As for the question of “activism,” I think that if you’re a woman, a queer person, a person of color, a non-cisgender person, a non-able-bodied person, etc., writing is inherently a form of activism because you’re staking a claim in a world that is not meant for you. When you try and put your work into the world, you’re saying “I think that what I have to say, in the way I say it, is so important that I am willing to try and get it to other people, no matter what it takes.” And that requires ego, in the best way possible. It requires that you take yourself and your craft and your voice seriously. When you’re not white, not male, not cisgender or straight or able-bodied, that ego is a radical act. So yes, the fact that I take myself seriously as an artist and do what I can to put my work out into the world is a form of activism.

CH: In your story, “The Husband Stitch,” you have moments that seem to revel in irony, e.g, you begin by telling us your protagonist’s voice is forgettable (though it’s not, of course) and all women’s voices are like hers, but then you tell us in other ways that your protagonist is unlike most women, via lines like: “It is not normal that a girl teaches her boy, but I am only showing him what I want.” I was hoping you’d tell me about your approach to rendering these ironic moments, and this one in particular, since it epitomizes gender disruption in such a delightful manner.

CMM: This is such an excellent question. Something I’ve struggled with all of my life is this perception of what women are. You hear that a lot: “Women are this. Men are this.” And that sentence is never actually true and is always sexist, even if it’s well-intentioned. And yet, there is something that binds women together: the oppression of our bodies. Now, patriarchy touches different women in different ways, depending on the intersections of other types of privilege, but it’s there in one form or another.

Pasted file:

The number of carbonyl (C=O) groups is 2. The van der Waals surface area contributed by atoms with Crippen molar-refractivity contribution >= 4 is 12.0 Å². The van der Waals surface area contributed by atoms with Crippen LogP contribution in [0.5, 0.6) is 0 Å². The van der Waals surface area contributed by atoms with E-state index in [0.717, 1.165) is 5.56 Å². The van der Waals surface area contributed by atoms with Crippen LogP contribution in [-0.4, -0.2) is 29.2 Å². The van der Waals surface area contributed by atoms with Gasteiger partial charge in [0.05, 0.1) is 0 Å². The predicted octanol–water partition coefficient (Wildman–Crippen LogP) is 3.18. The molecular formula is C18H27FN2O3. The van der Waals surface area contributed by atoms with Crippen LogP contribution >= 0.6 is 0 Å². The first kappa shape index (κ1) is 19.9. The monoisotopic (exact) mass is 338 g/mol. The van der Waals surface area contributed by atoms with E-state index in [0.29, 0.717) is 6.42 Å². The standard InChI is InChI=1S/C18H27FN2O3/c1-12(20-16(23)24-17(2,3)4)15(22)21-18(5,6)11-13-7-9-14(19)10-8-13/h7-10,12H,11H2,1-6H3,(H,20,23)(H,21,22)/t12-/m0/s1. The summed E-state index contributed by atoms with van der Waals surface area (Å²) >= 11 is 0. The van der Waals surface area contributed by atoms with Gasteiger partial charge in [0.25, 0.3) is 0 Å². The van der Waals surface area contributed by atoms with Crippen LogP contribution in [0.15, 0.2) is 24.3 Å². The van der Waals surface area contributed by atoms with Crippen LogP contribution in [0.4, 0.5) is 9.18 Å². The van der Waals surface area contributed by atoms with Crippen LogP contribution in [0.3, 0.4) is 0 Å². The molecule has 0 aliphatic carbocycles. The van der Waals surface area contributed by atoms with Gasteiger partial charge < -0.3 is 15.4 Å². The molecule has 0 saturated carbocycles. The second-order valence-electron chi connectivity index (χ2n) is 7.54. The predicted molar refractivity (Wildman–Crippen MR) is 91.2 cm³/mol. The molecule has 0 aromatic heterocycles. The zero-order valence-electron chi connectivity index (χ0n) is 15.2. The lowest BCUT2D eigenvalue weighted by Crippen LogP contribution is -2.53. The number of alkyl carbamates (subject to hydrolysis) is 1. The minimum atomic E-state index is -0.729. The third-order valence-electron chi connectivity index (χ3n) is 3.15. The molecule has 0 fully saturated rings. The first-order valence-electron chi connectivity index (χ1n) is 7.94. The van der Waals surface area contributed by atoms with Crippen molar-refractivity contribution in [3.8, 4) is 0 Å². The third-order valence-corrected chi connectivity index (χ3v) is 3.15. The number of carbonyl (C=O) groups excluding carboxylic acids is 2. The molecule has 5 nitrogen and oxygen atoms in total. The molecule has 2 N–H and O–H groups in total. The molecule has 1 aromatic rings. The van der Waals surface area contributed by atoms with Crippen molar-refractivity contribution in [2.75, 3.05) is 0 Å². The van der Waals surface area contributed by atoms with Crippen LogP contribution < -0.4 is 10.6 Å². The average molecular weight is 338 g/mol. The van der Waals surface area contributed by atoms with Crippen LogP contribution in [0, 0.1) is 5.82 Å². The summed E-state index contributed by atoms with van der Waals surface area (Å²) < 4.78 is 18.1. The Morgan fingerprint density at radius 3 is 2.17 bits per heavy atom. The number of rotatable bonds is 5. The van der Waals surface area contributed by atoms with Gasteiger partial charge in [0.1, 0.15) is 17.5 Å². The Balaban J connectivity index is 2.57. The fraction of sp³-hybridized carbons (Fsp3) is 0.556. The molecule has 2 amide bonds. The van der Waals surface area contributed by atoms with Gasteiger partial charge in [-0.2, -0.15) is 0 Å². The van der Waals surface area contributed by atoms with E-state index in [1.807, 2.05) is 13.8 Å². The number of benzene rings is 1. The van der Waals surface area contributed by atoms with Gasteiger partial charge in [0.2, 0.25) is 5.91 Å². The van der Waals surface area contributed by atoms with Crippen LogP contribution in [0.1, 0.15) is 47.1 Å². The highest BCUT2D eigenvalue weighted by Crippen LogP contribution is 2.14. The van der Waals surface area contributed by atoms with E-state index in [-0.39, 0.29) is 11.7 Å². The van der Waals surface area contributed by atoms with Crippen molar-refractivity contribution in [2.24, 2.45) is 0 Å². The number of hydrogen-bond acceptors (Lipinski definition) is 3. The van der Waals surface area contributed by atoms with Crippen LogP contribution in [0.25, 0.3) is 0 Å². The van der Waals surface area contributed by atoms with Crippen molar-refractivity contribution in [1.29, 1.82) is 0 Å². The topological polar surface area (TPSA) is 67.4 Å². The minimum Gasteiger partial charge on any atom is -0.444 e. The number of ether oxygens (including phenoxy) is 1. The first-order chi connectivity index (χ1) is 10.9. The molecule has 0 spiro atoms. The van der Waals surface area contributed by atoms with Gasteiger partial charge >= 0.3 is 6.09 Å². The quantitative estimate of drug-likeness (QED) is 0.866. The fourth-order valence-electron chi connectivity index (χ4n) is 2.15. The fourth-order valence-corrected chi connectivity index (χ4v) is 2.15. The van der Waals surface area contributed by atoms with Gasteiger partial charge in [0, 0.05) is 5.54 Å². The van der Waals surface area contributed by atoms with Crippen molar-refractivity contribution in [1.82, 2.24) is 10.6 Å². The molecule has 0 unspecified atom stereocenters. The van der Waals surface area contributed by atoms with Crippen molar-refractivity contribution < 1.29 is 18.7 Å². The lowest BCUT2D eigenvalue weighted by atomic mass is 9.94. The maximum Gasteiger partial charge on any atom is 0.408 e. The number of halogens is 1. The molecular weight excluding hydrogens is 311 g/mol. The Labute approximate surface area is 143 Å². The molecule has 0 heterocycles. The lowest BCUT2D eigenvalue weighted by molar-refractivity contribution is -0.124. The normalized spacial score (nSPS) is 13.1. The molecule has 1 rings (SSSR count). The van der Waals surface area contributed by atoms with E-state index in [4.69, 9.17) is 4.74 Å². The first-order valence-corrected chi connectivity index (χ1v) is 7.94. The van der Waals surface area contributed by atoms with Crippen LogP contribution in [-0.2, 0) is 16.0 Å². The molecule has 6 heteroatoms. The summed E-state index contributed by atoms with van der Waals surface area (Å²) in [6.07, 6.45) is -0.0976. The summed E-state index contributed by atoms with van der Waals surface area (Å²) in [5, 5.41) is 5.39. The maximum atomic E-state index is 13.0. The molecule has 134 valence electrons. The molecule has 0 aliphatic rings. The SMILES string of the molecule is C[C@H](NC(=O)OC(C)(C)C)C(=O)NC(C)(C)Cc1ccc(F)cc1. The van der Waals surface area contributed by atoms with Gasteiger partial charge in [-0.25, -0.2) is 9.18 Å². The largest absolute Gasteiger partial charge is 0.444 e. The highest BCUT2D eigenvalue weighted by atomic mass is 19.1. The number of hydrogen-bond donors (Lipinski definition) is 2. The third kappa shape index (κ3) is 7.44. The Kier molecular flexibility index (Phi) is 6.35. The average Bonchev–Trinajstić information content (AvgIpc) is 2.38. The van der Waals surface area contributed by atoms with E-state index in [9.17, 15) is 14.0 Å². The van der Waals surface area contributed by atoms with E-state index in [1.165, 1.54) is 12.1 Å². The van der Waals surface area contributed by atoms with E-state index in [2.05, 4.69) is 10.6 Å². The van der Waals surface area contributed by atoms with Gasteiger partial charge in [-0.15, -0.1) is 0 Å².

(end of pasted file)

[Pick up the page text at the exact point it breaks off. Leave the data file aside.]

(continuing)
So I’m constantly trying to grapple with that contradiction: that to say women are one thing or another is essentialist and false, but at the same time there’s this common, powerful current that runs through our shared experiences. So the protagonist in “The Husband Stitch” is both acknowledging the presence of this force (all women are, to the patriarchy, forgettable) while also asserting her individual experience within that societal bubble—how she’s pushing against the idea of what she’s supposed to be.

CH: You’ve written a number of stories that defy genre and meld the “literary” and the “magical.” On a scale of 1 to 10, where 1 is not-at-all and 10 is let-me-show-you-the-door, how tired are you of dealing with the question of genre?

CMM: Both a 1 and 10, I think. On one hand, I find the question of genre and its qualities and malleability and boundaries to be endlessly fascinating, and I’m perfectly content to discuss it at length in a critical context. But usually, inquires about genre require this irritating, stock set of replies that can never quite address the issue. It’s like “When did you stop beating your wife?” The problem lies in the question.